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Vampyr, because who doesn’t like sinking their teeth into a vampire game with a different twist on spelling?

London, 1918. You are newly-turned Vampyr Dr. Jonathan Reid. As a doctor, you must find a cure to save the city’s flu-ravaged citizens. As a Vampyr, you are cursed to feed on those you vowed to heal.

Will you embrace the monster within? Survive and fight against Vampyr hunters, undead skals, and other supernatural creatures. Use your unholy powers to manipulate and delve into the lives of those around you, to decide who will be your next victim. Struggle to live with your decisions… your actions will save or doom London.

I’ve never played Vampire: The Masquerade before–or really any/very few vampire games before this one, despite the fact that I do like the different kinds of lore behind them. Hell, I even used to read a bunch of books regarding them, but can remember only…well, one game before this one.

DARK. Very different style of play from Vampyr.

In any case, this game got some pretty good hype to it, plus it was from DONTNOD, the creators of Life is Strange. I think that’s what gave it the most public attention.

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  • Multi-layered and atmospheric
  • NPCs have different personalities
  • Optional combat difficulty


  • Graphical glitches.
  • Minor bugs
  • No acknowledgment of being a vampire
  • Fight style isn’t smooth


The navigation in the game is pretty linear. Areas are blocked off by gates, and unless you get around the other side of the gate and unlock it (for a shortcut), you’re not going to get through.

They’re basically meant to say, “This is another part of the game you haven’t got to yet.”

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There’s a compass bar at the top of the screen that gives you the direction you need to go. Something I really like.

The map is pretty good at telling you where you need to go, and you can create a marker to head to as well. When you get there, you’ll need to remember to take the marker off, otherwise it’ll keep wanting to point you to that location.


The graphics are nice, but there are the occasional glitches here and there that need worked out. Mainly to do with the characters movements and such.

We don’t get much proper lip-syncing, and although two characters may be speaking to one another, sometimes we only get the profile of one person, and we can’t change the angle of who we’re looking at. I don’t know if the devs just didn’t feel like giving us profiles of all the people we have a chat with or it was a hindsight error on their side, but…it’s odd.


As a DONTNOD game, you can guarantee Vampyr is going to be storyline-based, which means you’ll need to prepare yourself for a lot of narrative and character interaction.

If that’s not your thing, well, this game probably won’t be for you.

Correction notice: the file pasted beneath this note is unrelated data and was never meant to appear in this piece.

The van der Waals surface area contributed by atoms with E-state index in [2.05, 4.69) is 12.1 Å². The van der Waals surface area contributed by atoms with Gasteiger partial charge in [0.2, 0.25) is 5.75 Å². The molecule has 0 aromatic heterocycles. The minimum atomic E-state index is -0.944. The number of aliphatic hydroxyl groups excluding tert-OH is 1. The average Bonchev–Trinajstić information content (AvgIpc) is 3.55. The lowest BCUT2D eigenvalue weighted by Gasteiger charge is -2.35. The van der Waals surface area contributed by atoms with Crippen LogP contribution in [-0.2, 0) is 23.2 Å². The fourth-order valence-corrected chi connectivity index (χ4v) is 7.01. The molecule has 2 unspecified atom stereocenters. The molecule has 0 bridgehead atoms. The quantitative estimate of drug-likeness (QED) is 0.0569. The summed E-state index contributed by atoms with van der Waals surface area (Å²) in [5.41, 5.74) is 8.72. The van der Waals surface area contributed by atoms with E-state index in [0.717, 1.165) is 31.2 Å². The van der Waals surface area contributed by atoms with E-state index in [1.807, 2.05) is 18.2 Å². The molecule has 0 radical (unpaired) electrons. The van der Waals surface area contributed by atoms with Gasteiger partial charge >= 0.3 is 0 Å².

It’s not all about the dialogue, there is combat, but it’s not as smooth as many people would’ve hoped for.

Again, DONTNOD isn’t really well-known for combat games.

If you like the style of Dark Souls and Bloodborne combat, and you’ve gotten used to that kind of battling, you should be good to go with Vampyr. I’ve never played either of those games, so I didn’t know what I was getting into. It took me a little while to get used to everything.

Now, I said the combat is in the style of those two games, but (according to other sources), it’s nowhere near as smooth. I can attest to it not being very smooth. It’s a bit clunky-going.

You kill people to gain more EXP, especially residents that you find out more information on, but also some minor bits from outside world killings and finding collectibles.

This all means you’ve got an easy way to play the game–kill everyone and get more EXP for more skills–or be a savior and have a harder time at gaining new skills.


The voices for all the characters are great. You typically have a variety of choices when speaking to people–just to learn things about them and boost their EXP they give you (if you eat them).

One of the downsides with the narrative is that things kind of lead to a dead end, when they shouldn’t. The people don’t follow through with the conversations you guide them through.

You’ve got people who are looking for vampires when you straight up look like one. And they don’t even acknowledge it.

That’s a major error that a lot of people have taken notice of.

Another thing that you’ll notice is nobody every uses the spelling that the name of the game uses–VAMPYR. Technically, the “vampires” are ekons, but the spelling is always the natural way, without the Y.


I very much liked the game, but there are a ton of flaws regarding the scripting and lack of acknowledgment as to what you are by the townspeople. If you can kill someone in front of a friendly and not have them even flinch, there’s something not right and very unrealistic about it.

Sure, it’s a vampire game, but some kind of realism is a must for people to grasp onto. Vampyr didn’t do a good job of this.

But it was still fun.

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